There's concern that recycling can't meet short-term demand because there aren't enough batteries ready for recycling yet, but researchers believe it will be useful as a long-term solution for reducing scarcity.
"Recycling is going to be key," says Keyser. "It's going to be very important in the future and we need to do better than what we're doing right now."
Research also suggests that demand for EV cars with higher driving ranges increases the size of the batteries needed and influences the materials chosen to make them. But we can shift our technology, personal expectations and driving behavior.
Fast charge stations for electric cars in Canada. Duncan Rawlinson / CC BY-NC 2.0
"The introduction of shared-mobility services and establishing thorough charging networks can … significantly reduce material demand from the transport sector," the WWF report recommends. "Other technological developments that can reduce material demand are advances in widespread charging infrastructure to increase the range of small-sized battery EVs as well as improved battery management systems and software to increase battery efficiency."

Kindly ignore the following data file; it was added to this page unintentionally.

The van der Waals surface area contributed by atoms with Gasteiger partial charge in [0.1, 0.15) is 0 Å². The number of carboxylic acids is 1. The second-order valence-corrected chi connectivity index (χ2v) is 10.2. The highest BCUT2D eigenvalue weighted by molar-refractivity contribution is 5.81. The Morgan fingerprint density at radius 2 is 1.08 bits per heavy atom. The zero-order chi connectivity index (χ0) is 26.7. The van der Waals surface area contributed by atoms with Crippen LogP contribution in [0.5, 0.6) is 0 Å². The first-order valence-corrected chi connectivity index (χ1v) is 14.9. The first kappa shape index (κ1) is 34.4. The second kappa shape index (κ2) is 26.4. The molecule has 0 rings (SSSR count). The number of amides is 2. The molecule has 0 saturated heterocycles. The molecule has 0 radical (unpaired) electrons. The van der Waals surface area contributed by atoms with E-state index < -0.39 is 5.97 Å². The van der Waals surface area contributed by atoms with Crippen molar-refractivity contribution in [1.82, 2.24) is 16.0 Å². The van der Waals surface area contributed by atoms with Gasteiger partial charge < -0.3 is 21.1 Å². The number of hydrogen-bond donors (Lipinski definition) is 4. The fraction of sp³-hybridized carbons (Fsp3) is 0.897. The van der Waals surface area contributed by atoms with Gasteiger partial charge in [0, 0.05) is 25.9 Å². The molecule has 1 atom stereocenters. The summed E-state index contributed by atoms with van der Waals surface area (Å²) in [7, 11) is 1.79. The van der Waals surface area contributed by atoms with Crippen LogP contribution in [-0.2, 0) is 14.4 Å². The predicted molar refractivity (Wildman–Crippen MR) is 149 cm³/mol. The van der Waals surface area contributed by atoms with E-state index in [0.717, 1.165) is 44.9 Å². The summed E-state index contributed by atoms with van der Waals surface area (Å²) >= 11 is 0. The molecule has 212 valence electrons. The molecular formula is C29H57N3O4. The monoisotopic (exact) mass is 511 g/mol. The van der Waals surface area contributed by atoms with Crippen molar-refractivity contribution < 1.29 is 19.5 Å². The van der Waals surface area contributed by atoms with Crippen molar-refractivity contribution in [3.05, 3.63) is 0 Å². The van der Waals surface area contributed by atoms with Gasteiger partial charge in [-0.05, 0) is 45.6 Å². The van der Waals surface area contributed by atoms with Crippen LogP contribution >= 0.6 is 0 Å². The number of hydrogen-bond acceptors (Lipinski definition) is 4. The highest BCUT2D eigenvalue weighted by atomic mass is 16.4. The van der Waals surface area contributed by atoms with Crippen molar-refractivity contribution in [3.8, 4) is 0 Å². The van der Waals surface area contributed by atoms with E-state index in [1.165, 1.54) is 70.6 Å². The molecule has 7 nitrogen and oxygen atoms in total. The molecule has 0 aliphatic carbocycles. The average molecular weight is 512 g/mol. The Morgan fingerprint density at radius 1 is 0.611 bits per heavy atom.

McCauley hopes that a combination of advances will help take the pressure off sensitive ecosystems and that we don't rush into mining the seabed for short-term enrichment when better alternatives are on the horizon.
"One of my greatest fears is that we may start ocean mining because it's profitable for just a handful of years, and then we nail it with the next gen battery or we get good at doing low-cost e-waste recycling," he says. "And then we've done irreversible damage in the oceans for three years of profit."
Tara Lohan is deputy editor of The Revelator and has worked for more than a decade as a digital editor and environmental journalist focused on the intersections of energy, water and climate. Her work has been published by The Nation, American Prospect, High Country News, Grist, Pacific Standard and others. She is the editor of two books on the global water crisis.
Reposted with permission from The Revelator.